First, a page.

Lavender and tea tree oil could give men ‘moobs,’ new research suggests.
Scientists claim the natural oils, often added to shampoos and soaps, contain gender-bending chemicals that mimic the effects of the female hormone oestrogen.
Laboratory tests by researchers in North Carolina also showed the chemicals can hold back testosterone.
A link between the growth of abnormal breast tissue in boys – known medically as prepubertal gynecomastia – has been suspected for years.
Previous studies have suggested key molecules in the common plant-derived oils act as endocrine-disrupting chemicals (EDCs).
The latest findings, presented at the Endocrine Society’s 100th annual meeting in Chicago, add to the evidence.
Scientists claim the natural oils contain gender-bending chemicals that mimic the effects of the female hormone oestrogen
Study leader Dr Jeffrey Ramsey, of the National Institute of Environmental Health Sciences (NIEHS), said: ‘Our society deems essential oils as safe.
‘However, they possess a diverse amount of chemicals and should be used with caution because some of these chemicals are potential endocrine disruptors.’
Lavender and tea tree oil are essential oils that have become popular in the US and the UK as alternatives for medical treatment, personal hygiene and aromatherapy.
They are found in soaps, lotions, shampoos, hair-styling products, cologne and laundry detergents.
An endocrine-disrupting chemical is one in the environment that interferes with hormones and their actions in the body.
Male gynecomastia occurring before puberty is relatively rare, but a growing amount of cases have been reported to coincide with exposure to lavender and tea tree oil.
Dr Ramsey said the condition went away after the boys stopped using the oil-containing products.
Researchers at the NIEHS earlier found laboratory evidence that lavender and tea tree oil have oestrogen-like properties – as well as blocking the male hormone testosterone.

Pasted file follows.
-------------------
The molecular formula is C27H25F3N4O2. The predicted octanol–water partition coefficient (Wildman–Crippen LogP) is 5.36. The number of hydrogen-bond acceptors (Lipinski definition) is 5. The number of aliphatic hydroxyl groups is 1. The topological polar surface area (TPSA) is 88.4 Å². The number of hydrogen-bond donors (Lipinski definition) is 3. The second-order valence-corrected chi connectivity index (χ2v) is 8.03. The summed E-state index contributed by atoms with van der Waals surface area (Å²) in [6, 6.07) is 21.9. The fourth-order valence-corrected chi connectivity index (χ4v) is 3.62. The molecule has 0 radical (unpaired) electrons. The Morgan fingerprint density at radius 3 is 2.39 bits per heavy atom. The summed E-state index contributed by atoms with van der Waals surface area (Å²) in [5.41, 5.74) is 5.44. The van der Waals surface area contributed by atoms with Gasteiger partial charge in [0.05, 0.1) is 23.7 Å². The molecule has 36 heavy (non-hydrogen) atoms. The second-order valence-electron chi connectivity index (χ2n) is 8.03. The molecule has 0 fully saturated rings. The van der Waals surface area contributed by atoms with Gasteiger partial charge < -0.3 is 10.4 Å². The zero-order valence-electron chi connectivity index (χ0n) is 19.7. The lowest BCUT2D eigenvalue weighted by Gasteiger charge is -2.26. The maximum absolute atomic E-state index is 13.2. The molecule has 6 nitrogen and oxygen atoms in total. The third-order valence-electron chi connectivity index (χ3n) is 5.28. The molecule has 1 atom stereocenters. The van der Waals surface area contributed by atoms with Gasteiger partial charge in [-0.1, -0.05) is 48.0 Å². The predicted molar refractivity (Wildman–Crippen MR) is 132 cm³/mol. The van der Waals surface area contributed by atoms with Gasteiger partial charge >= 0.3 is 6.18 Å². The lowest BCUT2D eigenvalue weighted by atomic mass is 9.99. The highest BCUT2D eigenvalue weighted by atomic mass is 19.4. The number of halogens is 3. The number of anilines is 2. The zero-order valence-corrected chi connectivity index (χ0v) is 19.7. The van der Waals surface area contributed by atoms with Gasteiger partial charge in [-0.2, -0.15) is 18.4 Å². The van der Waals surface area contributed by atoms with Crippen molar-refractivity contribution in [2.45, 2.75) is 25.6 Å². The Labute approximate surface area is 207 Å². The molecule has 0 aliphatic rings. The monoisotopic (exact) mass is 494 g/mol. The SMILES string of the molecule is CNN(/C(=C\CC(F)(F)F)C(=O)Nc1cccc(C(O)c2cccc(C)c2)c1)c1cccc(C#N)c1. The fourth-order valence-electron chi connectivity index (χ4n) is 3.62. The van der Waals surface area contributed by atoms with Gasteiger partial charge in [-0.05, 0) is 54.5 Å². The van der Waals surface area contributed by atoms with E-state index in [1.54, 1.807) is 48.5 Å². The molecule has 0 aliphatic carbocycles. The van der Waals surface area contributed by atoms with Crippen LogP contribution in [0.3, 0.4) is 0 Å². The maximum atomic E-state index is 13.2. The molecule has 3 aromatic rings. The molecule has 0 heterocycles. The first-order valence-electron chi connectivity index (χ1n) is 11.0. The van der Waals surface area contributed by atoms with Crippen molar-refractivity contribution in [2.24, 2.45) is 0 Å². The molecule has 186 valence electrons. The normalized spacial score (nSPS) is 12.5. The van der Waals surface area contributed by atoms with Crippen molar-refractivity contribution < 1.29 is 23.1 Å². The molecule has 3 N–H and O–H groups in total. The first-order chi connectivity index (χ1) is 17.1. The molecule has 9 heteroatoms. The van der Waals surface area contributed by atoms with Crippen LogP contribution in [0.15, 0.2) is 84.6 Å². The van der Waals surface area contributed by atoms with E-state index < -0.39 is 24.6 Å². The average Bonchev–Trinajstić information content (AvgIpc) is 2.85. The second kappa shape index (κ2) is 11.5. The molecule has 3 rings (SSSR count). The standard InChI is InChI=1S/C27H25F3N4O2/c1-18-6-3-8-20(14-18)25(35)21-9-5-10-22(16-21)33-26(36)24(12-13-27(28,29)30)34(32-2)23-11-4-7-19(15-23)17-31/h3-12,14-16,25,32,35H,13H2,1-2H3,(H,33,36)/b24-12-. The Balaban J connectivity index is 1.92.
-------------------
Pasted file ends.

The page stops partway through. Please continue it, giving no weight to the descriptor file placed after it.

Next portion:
Male gynecomastia occurring before puberty is relatively rare, but a growing amount of cases have been reported to coincide with exposure to lavender and tea tree oil
This means they compete or hinder the hormones that control male characteristics, which could affect puberty and growth.
From the hundreds of chemicals that comprise lavender and tea tree oil, Dr Ramsey and colleagues analysed eight components that are common and mandated for inclusion in the oils.
Four appear in both oils including eucalyptol, 4-terpineol, dipentene/limonene and alpha-terpineol.
WHAT ARE GENDER-BENDING CHEMICALS?
BPS was designed as a replacement for BPA after mounting concerns about the plastic compound’s effect on human health.
But, scientists now believe that BPS is also a hormone disruptor.
WHAT ARE THESE CHEMICALS?
So-called endocrine-disrupting chemicals are found in thousands of everyday products, ranging from plastic and metal food containers, to detergents, flame retardants, toys and cosmetics.
Bisphenol A (BPA) in polycarbonate plastic is used for hard reusable bottles and food containers.
Bisphenol S (BPS) can be found in personal care products, baby bottles and receipts.
WHAT DO THEY DO?
The invisible chemicals cause neurological and behavioral disorders including autism and ADHD.
They also affect IQ.
Their hormone effects may cause cancer, diabetes, male infertility and endometriosis.
The others were in either – linalyl acetate, linalool, alpha-terpinene and gamma-terpinene.
In laboratory experiments, the researchers applied these chemicals to human cancer cells to measure changes of oestrogen receptor-and testosterone receptor-target genes.
All eight chemicals demonstrated varying oestrogenic or anti-testosterone properties, with some showing high or little to no activity.
Dr Ramsey said these changes were consistent with endogenous, or bodily, hormonal conditions that stimulate gynecomastia in prepubescent boys.
He said: ‘Lavender oil and tea tree oil pose potential environmental health concerns and should be investigated further.’
Dr Ramsey warned many of the chemicals they tested appear in at least 65 other essential oils.
Essential oils are available without a prescription and are not regulated.
Dr Ramsey said the public should be aware of these findings and consider all evidence before deciding to use essential oils.
Alarm about the oils was first raised by scientists more than a decade ago. Three young boys grew breast tissue after exposure to lotions and shampoos containing lavender or tea tree oil.
It is not uncommon for boys to develop breast tissue during puberty or just after, but the boys affected by the plant oils were aged four, seven and 10.
The boys were otherwise normal, and lost the breast tissue within months of discontinuing use of the products.
Researchers who identified the oils as the cause of the abnormalities warned parents and doctors to beware of the effects of any toiletry products containing the oils.